Asset Finance Webcast Reviews

Automated decisioning in asset finance lending



In the financial services industry, the application of machine learning (ML) and artificial intelligence (AI) methods has the potential to improve outcomes for both businesses and consumers. In recent years, improved software and hardware as well as increasing volumes of data have accelerated the pace of ML development.

Asset finance companies are increasingly opening up to how these tools can benefit their businesses, and whilst there is concern about human jobs being replaced by machines, increasingly, the industry is recognising the opportunities in partnering technology with human decision making, not replacing it.

The findings from a recent poll during the AFC webcast on automated decisioning in asset finance lending highlighted this shift towards automation with both lenders and brokers unanimously seeing the increasing use of AI as an opportunity rather than a threat to the traditional lender and broker models.

About Allica Bank

Established in 2019, Allica Bank was built to serve established small and medium-sized businesses. Combining modern tools and technology with ‘a feet on the ground in local communities’ approach, Allica believe in using human relationships and tailored expertise to empower business owners with the tools they need to succeed.

Allica Bank has been ranked the #1 fastest-growing technology company in the UK in Deloitte’s 2023 UKFast50 Technology Awards. The list ranks technology companies based on their revenue growth over the past four years, with Allica Bank posting an increase of 85,438%. Based on previous results, that makes Allica the fastest-growing fintech and third-fastest growing technology company ever.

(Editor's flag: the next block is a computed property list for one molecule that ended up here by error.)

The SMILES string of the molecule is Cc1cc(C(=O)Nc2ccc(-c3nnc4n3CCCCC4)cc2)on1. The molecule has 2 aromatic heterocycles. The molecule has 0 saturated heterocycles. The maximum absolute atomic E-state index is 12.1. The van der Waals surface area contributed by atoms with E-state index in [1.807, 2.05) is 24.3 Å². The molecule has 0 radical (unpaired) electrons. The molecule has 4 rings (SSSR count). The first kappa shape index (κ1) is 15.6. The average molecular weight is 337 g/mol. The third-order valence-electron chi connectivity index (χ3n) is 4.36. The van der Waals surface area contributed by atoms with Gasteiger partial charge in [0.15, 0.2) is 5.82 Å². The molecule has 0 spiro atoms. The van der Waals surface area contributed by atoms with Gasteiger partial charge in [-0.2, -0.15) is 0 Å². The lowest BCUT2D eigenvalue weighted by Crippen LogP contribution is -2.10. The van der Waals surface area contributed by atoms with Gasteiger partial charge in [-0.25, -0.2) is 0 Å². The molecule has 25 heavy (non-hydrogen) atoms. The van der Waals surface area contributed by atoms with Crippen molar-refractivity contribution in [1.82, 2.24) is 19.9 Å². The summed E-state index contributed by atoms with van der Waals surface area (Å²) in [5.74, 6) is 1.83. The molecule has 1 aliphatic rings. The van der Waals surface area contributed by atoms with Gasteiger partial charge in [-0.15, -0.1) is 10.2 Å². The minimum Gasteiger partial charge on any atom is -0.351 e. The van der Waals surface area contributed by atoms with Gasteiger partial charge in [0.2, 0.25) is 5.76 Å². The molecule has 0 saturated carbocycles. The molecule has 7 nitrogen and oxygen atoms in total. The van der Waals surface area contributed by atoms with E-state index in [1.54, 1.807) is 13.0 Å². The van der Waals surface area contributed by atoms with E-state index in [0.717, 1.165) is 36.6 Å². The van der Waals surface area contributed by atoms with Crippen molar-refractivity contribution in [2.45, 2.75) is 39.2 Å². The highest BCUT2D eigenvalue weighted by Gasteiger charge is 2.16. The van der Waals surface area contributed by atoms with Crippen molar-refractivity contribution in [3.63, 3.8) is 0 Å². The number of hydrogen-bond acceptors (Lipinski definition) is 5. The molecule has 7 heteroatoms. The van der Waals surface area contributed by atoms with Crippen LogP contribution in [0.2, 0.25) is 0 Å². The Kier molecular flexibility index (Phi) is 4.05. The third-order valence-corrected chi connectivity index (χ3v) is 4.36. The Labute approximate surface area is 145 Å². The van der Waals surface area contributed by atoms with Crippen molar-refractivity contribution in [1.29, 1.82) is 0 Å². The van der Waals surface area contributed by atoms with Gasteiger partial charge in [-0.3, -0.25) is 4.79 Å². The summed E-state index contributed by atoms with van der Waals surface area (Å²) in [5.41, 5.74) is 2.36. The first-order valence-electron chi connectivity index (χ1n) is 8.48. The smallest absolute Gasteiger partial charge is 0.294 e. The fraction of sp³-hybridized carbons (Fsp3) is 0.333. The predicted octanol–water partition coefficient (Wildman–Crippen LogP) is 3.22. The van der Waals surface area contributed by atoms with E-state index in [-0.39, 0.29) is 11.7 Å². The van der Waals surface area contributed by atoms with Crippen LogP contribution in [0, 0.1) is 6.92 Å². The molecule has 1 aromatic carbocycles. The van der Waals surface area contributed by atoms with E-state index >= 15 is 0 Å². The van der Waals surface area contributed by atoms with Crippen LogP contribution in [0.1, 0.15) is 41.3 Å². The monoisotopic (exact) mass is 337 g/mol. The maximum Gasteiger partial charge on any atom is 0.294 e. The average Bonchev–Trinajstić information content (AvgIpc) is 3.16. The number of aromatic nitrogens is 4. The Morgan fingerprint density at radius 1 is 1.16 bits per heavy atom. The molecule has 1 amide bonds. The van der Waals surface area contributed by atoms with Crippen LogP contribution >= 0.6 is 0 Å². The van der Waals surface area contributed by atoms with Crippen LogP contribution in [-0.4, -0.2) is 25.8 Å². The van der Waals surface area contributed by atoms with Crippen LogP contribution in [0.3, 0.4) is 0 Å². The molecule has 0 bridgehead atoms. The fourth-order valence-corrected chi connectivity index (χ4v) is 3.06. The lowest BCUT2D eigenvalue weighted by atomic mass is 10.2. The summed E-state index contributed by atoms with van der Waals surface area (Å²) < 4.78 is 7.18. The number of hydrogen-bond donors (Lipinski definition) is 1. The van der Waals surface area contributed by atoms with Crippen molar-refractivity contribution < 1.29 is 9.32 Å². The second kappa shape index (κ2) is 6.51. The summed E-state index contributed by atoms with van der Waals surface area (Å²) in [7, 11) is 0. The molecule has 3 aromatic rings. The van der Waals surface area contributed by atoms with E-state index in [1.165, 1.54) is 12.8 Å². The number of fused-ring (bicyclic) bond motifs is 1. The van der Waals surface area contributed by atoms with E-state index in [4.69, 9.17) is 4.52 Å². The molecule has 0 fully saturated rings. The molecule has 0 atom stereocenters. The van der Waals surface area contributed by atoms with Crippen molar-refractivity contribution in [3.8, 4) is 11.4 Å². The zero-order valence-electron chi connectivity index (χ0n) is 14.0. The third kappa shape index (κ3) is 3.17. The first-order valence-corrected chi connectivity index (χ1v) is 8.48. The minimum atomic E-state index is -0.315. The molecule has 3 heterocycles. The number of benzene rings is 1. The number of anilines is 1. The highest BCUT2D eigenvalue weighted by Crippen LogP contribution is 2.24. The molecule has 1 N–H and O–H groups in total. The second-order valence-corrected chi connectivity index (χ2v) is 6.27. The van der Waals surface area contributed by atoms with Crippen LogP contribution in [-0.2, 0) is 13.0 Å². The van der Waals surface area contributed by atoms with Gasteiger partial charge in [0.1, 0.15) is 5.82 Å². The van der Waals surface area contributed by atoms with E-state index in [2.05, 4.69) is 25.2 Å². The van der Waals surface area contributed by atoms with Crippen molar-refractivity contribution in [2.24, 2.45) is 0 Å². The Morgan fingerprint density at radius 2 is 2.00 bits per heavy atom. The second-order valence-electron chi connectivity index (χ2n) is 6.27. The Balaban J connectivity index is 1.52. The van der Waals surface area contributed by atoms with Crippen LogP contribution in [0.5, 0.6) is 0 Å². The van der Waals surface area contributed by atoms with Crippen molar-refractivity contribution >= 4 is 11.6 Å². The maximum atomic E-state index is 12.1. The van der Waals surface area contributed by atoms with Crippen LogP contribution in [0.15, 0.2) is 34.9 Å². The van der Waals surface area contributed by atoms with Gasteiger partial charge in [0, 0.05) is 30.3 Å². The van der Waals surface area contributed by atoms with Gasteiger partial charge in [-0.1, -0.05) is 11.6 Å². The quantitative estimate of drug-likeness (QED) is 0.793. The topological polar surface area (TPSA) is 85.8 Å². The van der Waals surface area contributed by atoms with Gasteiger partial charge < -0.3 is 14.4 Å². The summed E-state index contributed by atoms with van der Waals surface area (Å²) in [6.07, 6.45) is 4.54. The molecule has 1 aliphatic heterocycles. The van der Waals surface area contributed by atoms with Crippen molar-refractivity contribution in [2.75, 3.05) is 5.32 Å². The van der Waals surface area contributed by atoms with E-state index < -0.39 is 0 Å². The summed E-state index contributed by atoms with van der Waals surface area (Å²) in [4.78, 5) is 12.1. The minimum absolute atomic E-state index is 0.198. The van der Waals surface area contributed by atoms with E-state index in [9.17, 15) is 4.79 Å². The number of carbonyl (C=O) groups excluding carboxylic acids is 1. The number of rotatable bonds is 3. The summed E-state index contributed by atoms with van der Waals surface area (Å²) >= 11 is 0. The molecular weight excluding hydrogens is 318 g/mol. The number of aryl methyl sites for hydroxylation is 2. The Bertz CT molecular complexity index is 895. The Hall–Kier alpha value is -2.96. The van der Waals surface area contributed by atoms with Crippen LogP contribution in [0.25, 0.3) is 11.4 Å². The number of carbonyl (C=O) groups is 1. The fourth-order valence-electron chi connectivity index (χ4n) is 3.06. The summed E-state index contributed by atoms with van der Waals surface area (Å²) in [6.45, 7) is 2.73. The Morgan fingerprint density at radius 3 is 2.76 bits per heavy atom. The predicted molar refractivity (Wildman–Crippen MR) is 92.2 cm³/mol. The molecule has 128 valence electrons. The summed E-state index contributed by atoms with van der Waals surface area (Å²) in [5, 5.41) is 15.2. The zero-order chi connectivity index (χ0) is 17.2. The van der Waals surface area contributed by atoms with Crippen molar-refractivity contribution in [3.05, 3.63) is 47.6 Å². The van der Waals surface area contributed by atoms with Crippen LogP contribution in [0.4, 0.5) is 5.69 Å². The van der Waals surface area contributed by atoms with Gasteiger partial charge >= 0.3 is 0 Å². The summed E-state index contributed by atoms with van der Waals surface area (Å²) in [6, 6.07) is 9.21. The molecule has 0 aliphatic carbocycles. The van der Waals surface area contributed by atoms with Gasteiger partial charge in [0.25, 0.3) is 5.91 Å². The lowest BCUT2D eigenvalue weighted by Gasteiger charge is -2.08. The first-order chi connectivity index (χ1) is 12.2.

In April 2024, Allica Bank revealed it has lent over £500 million in asset finance. Having launched its asset finance arm in January 2021, over the past 12 months Allica has lent almost double the amount it lent in the previous two years combined. This comes following the bank recently revealing that it achieved its first full year of profitability in 2023, and that it has now lent a total of over £2 billion to established businesses.

Allica’s head of asset finance sales, Brandon Hall notes that the exponential jump in asset finance applications is down to being able to deliver consistent and fast decisions to brokers thanks to a mix of its technology and people.

Technology is key to Allica’s success, according to Hall, and is at the “top of the list” in terms of further improving Allica’s offering. Allica has recently launched its automated decisioning system (incorporating machine learning) which Hall sees as “a game changer,” allowing its team to spend more of their time on added value rather than administrative processes.

Despite being the “best in the market” for their documentation procedure, Allica is also looking to further improve this process by implementing more automation into the system.

Hall sees Allica’s mix of human relationships and powerful technology as key to their success, describing the Allica team as the company’s “biggest asset.”

Business case: Allica Bank

As a business bank dedicated to serving established businesses, Allica has used technology to differentiate their role from traditional banks.

With SMEs stuck in the middle of two traditional banking models – consumers and corporates – James Breteche, Product Owner at Allica Bank noted that traditional banks have subsequently underinvested in SMEs, presenting a huge opportunity for Allica Bank.